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C200: Are We Sustainable Yet?

2011 March 20
by Roger Valdez

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Remember Aesop’s fable about the grasshopper and the ants? The grasshopper danced and sang away the summer months while the ants prepared for winter. When winter came the ants were ready for the bleak months ahead. The grasshopper was shivering and starving.

When it comes to climate change our politicians and leaders remind me of the grasshopper, and we too quickly follow them, talking about the importance of climate change but failing to take bold actions against it.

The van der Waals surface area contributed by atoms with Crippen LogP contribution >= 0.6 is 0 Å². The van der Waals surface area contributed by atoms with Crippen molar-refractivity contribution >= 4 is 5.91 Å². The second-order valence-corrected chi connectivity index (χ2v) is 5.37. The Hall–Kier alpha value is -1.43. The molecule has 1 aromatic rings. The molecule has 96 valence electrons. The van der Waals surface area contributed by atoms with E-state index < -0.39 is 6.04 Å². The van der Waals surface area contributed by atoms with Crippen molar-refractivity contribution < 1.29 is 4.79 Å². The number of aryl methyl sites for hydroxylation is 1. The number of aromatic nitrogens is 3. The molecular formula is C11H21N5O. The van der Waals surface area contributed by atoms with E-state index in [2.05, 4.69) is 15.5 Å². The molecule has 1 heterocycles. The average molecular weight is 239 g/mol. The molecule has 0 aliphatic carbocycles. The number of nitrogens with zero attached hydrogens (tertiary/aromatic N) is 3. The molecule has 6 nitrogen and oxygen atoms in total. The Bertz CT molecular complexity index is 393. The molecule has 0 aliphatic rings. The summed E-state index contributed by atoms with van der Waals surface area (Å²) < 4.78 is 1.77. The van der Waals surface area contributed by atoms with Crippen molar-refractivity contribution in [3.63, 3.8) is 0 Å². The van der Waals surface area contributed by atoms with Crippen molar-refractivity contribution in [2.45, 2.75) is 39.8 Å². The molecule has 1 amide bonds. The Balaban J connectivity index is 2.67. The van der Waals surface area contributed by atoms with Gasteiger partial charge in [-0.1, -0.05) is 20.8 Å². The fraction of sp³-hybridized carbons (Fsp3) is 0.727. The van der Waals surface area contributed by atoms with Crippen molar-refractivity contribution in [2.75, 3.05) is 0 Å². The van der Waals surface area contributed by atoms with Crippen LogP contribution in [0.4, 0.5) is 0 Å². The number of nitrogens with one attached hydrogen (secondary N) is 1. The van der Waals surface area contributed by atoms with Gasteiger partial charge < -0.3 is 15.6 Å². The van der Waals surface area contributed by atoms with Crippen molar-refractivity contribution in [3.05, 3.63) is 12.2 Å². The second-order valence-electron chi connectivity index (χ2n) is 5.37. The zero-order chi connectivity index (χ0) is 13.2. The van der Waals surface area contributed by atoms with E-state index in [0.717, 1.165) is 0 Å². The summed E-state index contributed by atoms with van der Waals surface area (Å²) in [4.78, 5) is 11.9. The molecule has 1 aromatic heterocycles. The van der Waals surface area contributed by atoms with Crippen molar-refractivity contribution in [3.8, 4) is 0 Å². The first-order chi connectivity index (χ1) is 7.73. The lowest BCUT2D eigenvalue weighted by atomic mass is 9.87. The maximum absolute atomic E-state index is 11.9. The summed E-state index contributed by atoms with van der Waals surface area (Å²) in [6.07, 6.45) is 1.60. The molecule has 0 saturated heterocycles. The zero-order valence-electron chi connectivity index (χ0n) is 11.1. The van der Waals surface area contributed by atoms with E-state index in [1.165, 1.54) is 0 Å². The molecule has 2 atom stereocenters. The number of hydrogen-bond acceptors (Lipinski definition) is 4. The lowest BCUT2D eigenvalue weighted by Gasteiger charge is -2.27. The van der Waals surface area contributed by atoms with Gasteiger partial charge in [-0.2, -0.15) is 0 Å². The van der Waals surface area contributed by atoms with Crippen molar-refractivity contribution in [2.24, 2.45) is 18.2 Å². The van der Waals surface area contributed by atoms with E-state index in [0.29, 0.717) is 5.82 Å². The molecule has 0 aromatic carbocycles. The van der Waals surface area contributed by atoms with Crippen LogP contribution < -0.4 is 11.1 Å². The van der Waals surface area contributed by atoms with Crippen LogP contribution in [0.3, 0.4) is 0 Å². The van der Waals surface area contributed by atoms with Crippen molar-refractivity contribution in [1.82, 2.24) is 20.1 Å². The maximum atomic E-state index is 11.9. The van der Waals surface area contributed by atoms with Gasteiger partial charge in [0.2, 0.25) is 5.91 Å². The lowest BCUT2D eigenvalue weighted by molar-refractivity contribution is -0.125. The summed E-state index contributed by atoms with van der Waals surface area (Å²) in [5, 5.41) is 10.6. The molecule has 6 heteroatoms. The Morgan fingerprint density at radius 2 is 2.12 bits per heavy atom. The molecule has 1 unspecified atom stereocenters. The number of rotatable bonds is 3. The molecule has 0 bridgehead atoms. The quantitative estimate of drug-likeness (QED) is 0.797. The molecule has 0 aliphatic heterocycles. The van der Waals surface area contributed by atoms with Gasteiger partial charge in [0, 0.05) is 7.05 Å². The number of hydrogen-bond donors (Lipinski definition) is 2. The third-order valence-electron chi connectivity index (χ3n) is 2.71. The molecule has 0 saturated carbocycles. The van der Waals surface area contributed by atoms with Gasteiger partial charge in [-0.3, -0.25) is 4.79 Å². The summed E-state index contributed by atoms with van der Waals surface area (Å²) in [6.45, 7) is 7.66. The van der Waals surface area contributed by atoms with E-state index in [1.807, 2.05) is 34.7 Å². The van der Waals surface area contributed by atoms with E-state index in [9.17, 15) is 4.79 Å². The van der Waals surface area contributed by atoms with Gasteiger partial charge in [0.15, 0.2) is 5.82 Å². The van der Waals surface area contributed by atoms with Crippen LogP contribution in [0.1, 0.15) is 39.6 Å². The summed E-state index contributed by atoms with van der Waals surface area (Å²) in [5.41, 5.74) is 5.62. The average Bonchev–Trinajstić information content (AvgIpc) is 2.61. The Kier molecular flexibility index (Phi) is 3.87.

We know what to do. Like the ants preparing for winter we should be diligently working to cap carbon emissions, shift our economy away from dependence on fossil fuels, build a smart grid to deliver renewable energy to businesses and households, and upgrade the existing building stock to be more energy efficient.

But we’re not. While elected officials talk a good game about sustainability they’re still building highways. It’s an example of what I call the Sustainability Gap—the difference between what politicians say and what they do about becoming sustainable. Celebrating and investing in cities can help close the gap. I’ve heard dense urban forms described derisively as “ant hills.” Maybe the ants aren’t such a bad example to follow after all.


Photo credit: Wikimedia Commons

Roger Valdez is a writer who has a special interest in land use. He’s currently reading through and revising Seattle’s land use code with an eye toward making it line up more with the City’s stated interest in becoming more sustainable.